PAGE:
Portland’s defund the police commissioner, Jo Ann Hardesty, reportedly was ousted during Tuesday’s election by challenging political newcomer Rene Gonzalez.
Hardesty, a staunch progressive, conceded to lifelong Democrat Gonzalez on Wednesday.
“Earlier today, I offered my congratulations to Mr. Rene Gonzalez,” Hardesty said in a statement provided to KOIN by campaign manager Joseph Santos-Lyons. “I wished him well in his new role.”
“Comm. Hardesty just called to congratulate & wish me luck in my new role,” Rene for Portland also tweeted. “I want to thank her for her service to the city. Will have more news on celebration & transition soon, but do want to thank staff, donors, vols & my family for all the help.”
“Time to restore Portland!” Gonzalez’s campaign added.
Hardesty, a leader of the local defund the police movement who galvanized Portland voters in 2020 to approve a ballot measure for a new civilian-run police oversight board, failed to resonate with the public’s since shifting concerns over public safety amid Portland’s surging violent crime and prolific homelessness encampments.
Last week, Hardesty, the first Black woman to serve on City Council, was the sole commissioner to vote against a resolution to create at least three large, designated campsites and ban the rest of the roughly 700 encampments currently scattered across the city. The proposal says more than 3,000 people are homeless in Portland, a 50% jump from 2019.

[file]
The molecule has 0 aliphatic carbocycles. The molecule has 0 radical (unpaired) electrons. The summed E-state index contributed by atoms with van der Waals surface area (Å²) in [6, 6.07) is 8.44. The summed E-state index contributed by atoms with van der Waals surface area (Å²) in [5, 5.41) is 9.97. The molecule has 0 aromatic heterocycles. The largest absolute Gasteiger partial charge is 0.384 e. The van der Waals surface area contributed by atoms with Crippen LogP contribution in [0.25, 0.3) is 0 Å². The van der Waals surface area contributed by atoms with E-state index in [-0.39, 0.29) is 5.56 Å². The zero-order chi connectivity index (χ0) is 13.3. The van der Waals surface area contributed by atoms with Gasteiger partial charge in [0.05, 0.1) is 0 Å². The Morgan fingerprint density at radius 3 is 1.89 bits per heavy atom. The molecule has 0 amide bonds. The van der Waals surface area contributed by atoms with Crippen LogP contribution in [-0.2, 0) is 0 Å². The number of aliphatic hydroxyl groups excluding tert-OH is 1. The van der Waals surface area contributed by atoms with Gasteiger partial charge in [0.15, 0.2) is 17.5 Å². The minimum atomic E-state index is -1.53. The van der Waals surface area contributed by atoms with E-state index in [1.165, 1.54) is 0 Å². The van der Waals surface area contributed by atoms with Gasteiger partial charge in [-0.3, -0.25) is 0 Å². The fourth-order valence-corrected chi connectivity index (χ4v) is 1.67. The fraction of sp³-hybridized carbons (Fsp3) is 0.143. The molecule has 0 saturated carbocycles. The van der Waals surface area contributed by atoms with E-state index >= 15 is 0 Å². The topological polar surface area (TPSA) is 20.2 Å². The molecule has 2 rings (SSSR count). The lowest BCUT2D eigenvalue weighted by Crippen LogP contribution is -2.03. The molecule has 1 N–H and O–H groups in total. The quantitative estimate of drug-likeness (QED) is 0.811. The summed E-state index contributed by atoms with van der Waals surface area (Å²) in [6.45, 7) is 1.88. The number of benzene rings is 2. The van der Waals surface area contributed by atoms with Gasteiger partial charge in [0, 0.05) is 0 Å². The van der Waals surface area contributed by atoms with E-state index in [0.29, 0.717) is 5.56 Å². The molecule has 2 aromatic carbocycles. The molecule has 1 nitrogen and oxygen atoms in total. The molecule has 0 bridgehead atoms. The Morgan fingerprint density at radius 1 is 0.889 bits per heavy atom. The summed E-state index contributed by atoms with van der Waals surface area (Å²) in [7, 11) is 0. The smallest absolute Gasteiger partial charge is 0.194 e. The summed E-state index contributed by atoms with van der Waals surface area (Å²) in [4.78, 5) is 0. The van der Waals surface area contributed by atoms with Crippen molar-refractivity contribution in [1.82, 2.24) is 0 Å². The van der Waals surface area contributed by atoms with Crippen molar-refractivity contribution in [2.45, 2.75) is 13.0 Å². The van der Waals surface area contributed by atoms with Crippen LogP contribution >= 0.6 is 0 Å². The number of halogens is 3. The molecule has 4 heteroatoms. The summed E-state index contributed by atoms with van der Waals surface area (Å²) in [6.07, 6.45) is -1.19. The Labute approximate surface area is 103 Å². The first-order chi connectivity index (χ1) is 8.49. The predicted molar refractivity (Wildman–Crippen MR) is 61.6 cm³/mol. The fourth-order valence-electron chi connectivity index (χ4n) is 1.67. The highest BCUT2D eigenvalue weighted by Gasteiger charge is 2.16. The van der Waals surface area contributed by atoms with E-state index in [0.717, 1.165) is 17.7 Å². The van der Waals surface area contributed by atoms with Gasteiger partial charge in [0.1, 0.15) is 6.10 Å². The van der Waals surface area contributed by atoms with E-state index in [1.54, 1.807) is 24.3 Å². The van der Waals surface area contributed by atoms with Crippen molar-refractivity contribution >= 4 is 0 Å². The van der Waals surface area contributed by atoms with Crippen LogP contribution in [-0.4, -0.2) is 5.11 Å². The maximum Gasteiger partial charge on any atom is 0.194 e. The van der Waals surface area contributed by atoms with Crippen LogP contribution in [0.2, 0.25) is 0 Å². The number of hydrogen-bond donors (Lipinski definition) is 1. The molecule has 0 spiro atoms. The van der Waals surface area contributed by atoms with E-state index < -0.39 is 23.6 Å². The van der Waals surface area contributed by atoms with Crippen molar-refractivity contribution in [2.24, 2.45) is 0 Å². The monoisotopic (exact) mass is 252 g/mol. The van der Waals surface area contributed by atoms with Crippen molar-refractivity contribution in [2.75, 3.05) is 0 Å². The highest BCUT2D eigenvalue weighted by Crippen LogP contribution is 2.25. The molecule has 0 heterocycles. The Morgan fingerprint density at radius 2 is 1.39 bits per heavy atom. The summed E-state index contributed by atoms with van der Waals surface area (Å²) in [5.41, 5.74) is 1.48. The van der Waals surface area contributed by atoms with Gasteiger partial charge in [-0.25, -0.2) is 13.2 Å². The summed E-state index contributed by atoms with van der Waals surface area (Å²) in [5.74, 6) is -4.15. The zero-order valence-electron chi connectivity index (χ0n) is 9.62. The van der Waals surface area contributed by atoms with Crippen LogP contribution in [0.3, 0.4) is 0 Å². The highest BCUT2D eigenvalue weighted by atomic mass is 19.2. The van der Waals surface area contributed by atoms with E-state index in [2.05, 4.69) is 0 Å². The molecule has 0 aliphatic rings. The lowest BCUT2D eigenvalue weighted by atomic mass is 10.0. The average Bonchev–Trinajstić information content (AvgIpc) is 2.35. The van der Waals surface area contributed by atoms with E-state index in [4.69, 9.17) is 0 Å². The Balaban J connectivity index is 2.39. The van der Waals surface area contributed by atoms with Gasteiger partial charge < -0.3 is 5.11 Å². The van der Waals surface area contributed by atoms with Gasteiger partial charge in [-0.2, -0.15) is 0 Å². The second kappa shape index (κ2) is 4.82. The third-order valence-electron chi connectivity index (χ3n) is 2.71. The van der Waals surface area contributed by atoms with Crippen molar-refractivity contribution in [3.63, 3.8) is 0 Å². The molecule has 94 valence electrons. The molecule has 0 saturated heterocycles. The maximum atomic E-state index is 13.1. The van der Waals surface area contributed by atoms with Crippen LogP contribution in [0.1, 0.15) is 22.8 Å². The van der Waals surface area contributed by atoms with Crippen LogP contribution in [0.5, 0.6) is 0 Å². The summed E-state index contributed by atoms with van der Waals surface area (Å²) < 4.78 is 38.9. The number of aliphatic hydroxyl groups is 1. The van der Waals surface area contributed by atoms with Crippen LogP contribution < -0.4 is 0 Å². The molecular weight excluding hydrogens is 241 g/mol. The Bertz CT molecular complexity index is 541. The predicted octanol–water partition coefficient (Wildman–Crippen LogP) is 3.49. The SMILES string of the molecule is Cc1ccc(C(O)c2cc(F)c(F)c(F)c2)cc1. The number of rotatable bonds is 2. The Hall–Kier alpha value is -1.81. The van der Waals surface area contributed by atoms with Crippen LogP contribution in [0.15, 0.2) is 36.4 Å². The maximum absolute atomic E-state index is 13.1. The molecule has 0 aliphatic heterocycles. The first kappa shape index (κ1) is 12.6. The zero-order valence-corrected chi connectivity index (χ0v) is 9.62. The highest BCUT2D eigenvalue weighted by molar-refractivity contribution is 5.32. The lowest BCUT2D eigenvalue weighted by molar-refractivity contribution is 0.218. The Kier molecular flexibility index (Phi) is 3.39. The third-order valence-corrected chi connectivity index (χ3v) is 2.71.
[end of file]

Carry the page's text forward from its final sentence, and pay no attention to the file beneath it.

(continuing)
“I am proud of the values we represented and the accomplishments we brought to life in Portland,” Hardesty told supporters after she conceded on Wednesday, according to The Oregonian. “My hope going forward is that our city will be a place where people of all backgrounds can thrive, where no one is scapegoated because they are poor. This place we call home is suffering.”
Gonzalez, a 48-year-old manager for both a law firm and a software company, campaigned as a centrist supporting law and order and dedicated to restoring livability in the city his family has called home for five generations.
A parent, Gonzalez also co-founded the group ED 300, which advocated for the reopening of schools during the COVID-19 pandemic, according to KATU. In the campaign, he also reportedly pushed for the city to recognize that addiction and mental health problems are also factors driving the homelessness crisis.
Hardesty’s longstanding criticism of the Portland Police Bureau began to be viewed as out of touch.
“She became the voice of change, and the voice of frustration with especially the police department here in Portland, and that made her a target because remember, there’s a lot of people who say the problem isn’t with the police, the problem is with the protesters and with people who don’t express themselves right,” KATU political analyst Jim Moore said. “And other people say, no, the police are the problem. Clearly, in this race, the argument was won by the police are doing the right thing.”
As city commissioner, Hardesty oversees Portland Fire & Rescue and the Portland Bureau of Transportation.
She was also assigned to run the since dysfunction-plagued Office of Community & Civic Life, which handles a range of responsibilities in Portland’s city government, including handling cannabis tax refunds and a “racial equity plan” with “social justice goals” aimed at addressing “systemic racism” and encouraging development within Black, indigenous, people of color, immigrant, and refugee communities, according to its website.
In the final weeks before the election, Portland Accountability PAC, an outside political group bankrolled by business and downtown property owners, spent six figures on bolstering Hardesty’s challenger.